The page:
As a hotshot driver, the most critical business decision you will make today is whether to accept the load you are being offered. All successful expediters have a decion making process for load acceptance. In the first installment, of this blog, we'll share our approach in Belief and Art of load refusal.
Belief: From experience, trial and error, and our personal belief paradigm, we routinely accept all loads that are offered us, but we do use a decision making model to identify those loads that are clearly a bad choice. We drive for Panther Expedite, and based on their critiea for load refusal, we only refuse about two loads a year. In fact, in 2011, we refused zero loads. We believe in the “mystery” that Life offers and with each decision there are always an infinite array of outcomes, consequences, and possibilities. We are incapable of predicting the future, so declining a load offer that on the outset looks like poor choice may be keeping us from a great opportunity and adventure that awaits us after we deliver that “favor load” across town
We are optimists who believe in the extraordinary power of thought. Those who seem to be constantly whining and complaining are setting themselves up to be the victims of their own life experience. Those who are optimistic and positive thinkers see themselves as creators of their own life experience. The victims see others as responsible and themselves not accountable for what is happening to them. The creators see themselves as responable and accountable for what is happening. Yes “stuff happens” and “life’s not fair” but that’s simply called living. We do get to choose whether we are victims or creators. Through experience, we have demonstrated to ourselves that by accepting responsibility as creators of our life enterprise, which involves a Higher Benefactor, we will experience success. And, each load offer gives us another opportunity to enjoy the “mystery”.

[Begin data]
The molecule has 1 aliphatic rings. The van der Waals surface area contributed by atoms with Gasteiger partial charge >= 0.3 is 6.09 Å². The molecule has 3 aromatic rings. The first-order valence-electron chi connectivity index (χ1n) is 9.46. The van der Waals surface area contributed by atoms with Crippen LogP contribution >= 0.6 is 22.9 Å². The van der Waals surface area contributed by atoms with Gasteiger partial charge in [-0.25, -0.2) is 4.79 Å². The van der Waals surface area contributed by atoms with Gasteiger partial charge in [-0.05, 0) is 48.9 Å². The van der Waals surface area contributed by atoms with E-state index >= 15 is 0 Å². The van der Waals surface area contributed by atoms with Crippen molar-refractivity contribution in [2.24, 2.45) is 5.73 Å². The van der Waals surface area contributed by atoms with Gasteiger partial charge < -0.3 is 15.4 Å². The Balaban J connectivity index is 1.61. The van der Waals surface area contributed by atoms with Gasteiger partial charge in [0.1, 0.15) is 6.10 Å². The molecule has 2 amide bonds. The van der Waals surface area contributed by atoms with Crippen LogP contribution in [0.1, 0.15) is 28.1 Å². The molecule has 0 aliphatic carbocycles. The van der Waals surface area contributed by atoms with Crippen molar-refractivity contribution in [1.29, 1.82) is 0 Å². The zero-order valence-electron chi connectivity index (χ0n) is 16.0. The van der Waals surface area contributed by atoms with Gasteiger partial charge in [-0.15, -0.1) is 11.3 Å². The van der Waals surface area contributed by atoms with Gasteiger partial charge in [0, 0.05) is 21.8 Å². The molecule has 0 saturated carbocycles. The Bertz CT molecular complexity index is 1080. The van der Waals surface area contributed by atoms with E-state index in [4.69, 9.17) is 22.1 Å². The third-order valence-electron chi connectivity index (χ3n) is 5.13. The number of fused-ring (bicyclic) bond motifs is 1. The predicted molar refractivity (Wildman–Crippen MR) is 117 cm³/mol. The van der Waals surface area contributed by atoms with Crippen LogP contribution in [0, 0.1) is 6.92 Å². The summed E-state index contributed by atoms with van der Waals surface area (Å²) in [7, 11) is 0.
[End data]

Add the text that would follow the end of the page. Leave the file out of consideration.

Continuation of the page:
Art: Experience is the greatest teacher in most careers and businesses and certainly the OJT aspect of expediting is no exception. In reflecting on our first year on the road, there was not a day that we didn’t learn something new about this business and about ourselves. Certainly knowing where the expedited freight is and isn’t throughout North America seems to takes about a year to figure out for a newbie. Like the excitement of taking a 2,800 mile load to Edmonton, Alberta, but then the downer of having to drive 1,200 miles back to Minneapolis to get in line for the next run. We live in Medford, Oregon and learned very quickly that expedited west coast freight really sucks and our times at home where going to be few and far between. The positive side of that is we are, in a sense, forced to be available a great many days of the year. Mother Panther keeps track of days we are available for loads and they average about three hundred and thirty days a year, and all of those are days away from home.
We enjoy driving the west and western loads usually average significant mileage, but then there is the down time waiting for the next call. After delivery to a location out of the freight lanes, especially on a Thursday or Friday, we’ve learned to ask ourselves the question, “When we wake up Monday morning where do we want to be?” The answer will generally lead us to relocating over the weekend and asking our carrier for some help to cover the fuel costs. From experience, we don’t do “backhauls” (conventional freight boards). If something is going to go wrong and get crazy, it seems to happen with these loads. If we accept a load out of the freight lanes based on the belief that a “backhaul” will save us, then that is a suckers bet. If we are taking a load to nowhere, we negotiate some return options with our carrier.
We appreciate that this might sound a bit preachy or woo woo to some, but we’re needing to share this in order to be faithful to our process. In Part ll of this blog, I will discuss the science of accepting a load.
Check your mirrors and keep’r between the lines
gary and barb